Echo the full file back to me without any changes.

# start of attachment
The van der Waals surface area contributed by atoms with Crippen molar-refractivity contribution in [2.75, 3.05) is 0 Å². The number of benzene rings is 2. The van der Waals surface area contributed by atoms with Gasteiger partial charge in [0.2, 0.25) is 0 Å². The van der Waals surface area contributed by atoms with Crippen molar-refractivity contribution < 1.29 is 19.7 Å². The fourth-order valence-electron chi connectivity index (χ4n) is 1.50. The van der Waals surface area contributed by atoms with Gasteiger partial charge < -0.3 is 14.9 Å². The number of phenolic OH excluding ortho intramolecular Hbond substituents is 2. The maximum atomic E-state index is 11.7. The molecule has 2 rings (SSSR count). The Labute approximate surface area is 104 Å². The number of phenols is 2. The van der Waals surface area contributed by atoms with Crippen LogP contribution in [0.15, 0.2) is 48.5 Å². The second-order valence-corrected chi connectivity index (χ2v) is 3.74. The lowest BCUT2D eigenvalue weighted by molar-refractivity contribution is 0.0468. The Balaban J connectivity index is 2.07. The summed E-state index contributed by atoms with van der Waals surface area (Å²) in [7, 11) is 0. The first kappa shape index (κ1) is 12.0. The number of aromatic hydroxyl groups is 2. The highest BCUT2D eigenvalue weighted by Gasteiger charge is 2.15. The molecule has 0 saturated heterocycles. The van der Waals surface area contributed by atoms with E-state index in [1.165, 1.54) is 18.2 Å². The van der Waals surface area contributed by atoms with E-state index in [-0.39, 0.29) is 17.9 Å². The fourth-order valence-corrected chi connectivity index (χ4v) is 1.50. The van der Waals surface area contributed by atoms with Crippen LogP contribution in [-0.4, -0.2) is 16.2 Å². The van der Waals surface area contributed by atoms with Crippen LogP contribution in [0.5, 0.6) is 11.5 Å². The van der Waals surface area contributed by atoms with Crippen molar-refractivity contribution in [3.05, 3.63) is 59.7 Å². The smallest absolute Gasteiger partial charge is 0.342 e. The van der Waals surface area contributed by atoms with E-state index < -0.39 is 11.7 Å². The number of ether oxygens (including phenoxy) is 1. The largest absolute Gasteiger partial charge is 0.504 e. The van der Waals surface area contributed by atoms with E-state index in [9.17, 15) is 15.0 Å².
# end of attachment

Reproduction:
The van der Waals surface area contributed by atoms with Crippen molar-refractivity contribution in [2.75, 3.05) is 0 Å². The number of benzene rings is 2. The van der Waals surface area contributed by atoms with Gasteiger partial charge in [0.2, 0.25) is 0 Å². The van der Waals surface area contributed by atoms with Crippen molar-refractivity contribution < 1.29 is 19.7 Å². The fourth-order valence-electron chi connectivity index (χ4n) is 1.50. The van der Waals surface area contributed by atoms with Gasteiger partial charge < -0.3 is 14.9 Å². The number of phenolic OH excluding ortho intramolecular Hbond substituents is 2. The maximum atomic E-state index is 11.7. The molecule has 2 rings (SSSR count). The Labute approximate surface area is 104 Å². The number of phenols is 2. The van der Waals surface area contributed by atoms with Crippen LogP contribution in [0.15, 0.2) is 48.5 Å². The second-order valence-corrected chi connectivity index (χ2v) is 3.74. The lowest BCUT2D eigenvalue weighted by molar-refractivity contribution is 0.0468. The Balaban J connectivity index is 2.07. The summed E-state index contributed by atoms with van der Waals surface area (Å²) in [7, 11) is 0. The first kappa shape index (κ1) is 12.0. The number of aromatic hydroxyl groups is 2. The highest BCUT2D eigenvalue weighted by Gasteiger charge is 2.15. The molecule has 0 saturated heterocycles. The van der Waals surface area contributed by atoms with E-state index in [1.165, 1.54) is 18.2 Å². The van der Waals surface area contributed by atoms with E-state index in [-0.39, 0.29) is 17.9 Å². The fourth-order valence-corrected chi connectivity index (χ4v) is 1.50. The van der Waals surface area contributed by atoms with Crippen LogP contribution in [-0.4, -0.2) is 16.2 Å². The van der Waals surface area contributed by atoms with Crippen LogP contribution in [0.5, 0.6) is 11.5 Å². The van der Waals surface area contributed by atoms with Crippen molar-refractivity contribution in [3.05, 3.63) is 59.7 Å². The smallest absolute Gasteiger partial charge is 0.342 e. The van der Waals surface area contributed by atoms with E-state index < -0.39 is 11.7 Å². The number of ether oxygens (including phenoxy) is 1. The largest absolute Gasteiger partial charge is 0.504 e. The van der Waals surface area contributed by atoms with E-state index in [9.17, 15) is 15.0 Å².